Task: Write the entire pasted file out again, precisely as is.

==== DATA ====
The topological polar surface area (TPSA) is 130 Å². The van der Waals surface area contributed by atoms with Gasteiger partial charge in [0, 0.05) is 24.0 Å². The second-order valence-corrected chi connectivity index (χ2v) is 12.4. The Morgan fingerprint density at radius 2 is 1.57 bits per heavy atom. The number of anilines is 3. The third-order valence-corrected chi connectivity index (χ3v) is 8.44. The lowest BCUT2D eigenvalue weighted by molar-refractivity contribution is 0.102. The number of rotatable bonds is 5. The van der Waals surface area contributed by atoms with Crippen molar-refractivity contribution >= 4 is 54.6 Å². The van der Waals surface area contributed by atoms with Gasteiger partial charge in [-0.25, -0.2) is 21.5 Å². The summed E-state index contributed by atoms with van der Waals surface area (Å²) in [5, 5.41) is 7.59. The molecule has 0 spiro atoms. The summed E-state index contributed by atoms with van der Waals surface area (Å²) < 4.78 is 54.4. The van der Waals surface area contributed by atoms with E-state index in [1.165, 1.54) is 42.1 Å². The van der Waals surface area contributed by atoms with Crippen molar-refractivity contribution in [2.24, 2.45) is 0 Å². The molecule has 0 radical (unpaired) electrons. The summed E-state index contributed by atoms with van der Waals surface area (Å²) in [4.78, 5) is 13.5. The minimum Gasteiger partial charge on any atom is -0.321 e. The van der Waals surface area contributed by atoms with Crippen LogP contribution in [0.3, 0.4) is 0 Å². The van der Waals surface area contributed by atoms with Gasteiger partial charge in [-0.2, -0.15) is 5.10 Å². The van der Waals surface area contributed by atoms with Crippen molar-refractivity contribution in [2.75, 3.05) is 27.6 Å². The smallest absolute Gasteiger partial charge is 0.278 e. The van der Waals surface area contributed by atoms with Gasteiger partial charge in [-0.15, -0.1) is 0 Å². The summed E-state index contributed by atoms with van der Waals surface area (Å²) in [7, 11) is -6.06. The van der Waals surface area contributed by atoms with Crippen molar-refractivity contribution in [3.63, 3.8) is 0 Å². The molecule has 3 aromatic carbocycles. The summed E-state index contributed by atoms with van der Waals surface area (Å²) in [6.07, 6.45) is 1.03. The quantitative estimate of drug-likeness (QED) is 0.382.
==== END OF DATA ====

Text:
The topological polar surface area (TPSA) is 130 Å². The van der Waals surface area contributed by atoms with Gasteiger partial charge in [0, 0.05) is 24.0 Å². The second-order valence-corrected chi connectivity index (χ2v) is 12.4. The Morgan fingerprint density at radius 2 is 1.57 bits per heavy atom. The number of anilines is 3. The third-order valence-corrected chi connectivity index (χ3v) is 8.44. The lowest BCUT2D eigenvalue weighted by molar-refractivity contribution is 0.102. The number of rotatable bonds is 5. The van der Waals surface area contributed by atoms with Crippen molar-refractivity contribution >= 4 is 54.6 Å². The van der Waals surface area contributed by atoms with Gasteiger partial charge in [-0.25, -0.2) is 21.5 Å². The summed E-state index contributed by atoms with van der Waals surface area (Å²) in [5, 5.41) is 7.59. The molecule has 0 spiro atoms. The summed E-state index contributed by atoms with van der Waals surface area (Å²) < 4.78 is 54.4. The van der Waals surface area contributed by atoms with E-state index in [1.165, 1.54) is 42.1 Å². The van der Waals surface area contributed by atoms with Crippen molar-refractivity contribution in [2.24, 2.45) is 0 Å². The molecule has 0 radical (unpaired) electrons. The summed E-state index contributed by atoms with van der Waals surface area (Å²) in [4.78, 5) is 13.5. The minimum Gasteiger partial charge on any atom is -0.321 e. The van der Waals surface area contributed by atoms with Crippen LogP contribution in [0.3, 0.4) is 0 Å². The van der Waals surface area contributed by atoms with Gasteiger partial charge in [-0.2, -0.15) is 5.10 Å². The van der Waals surface area contributed by atoms with Crippen molar-refractivity contribution in [2.75, 3.05) is 27.6 Å². The smallest absolute Gasteiger partial charge is 0.278 e. The van der Waals surface area contributed by atoms with Gasteiger partial charge in [-0.15, -0.1) is 0 Å². The summed E-state index contributed by atoms with van der Waals surface area (Å²) in [7, 11) is -6.06. The van der Waals surface area contributed by atoms with Crippen molar-refractivity contribution in [3.63, 3.8) is 0 Å². The molecule has 3 aromatic carbocycles. The summed E-state index contributed by atoms with van der Waals surface area (Å²) in [6.07, 6.45) is 1.03. The quantitative estimate of drug-likeness (QED) is 0.382.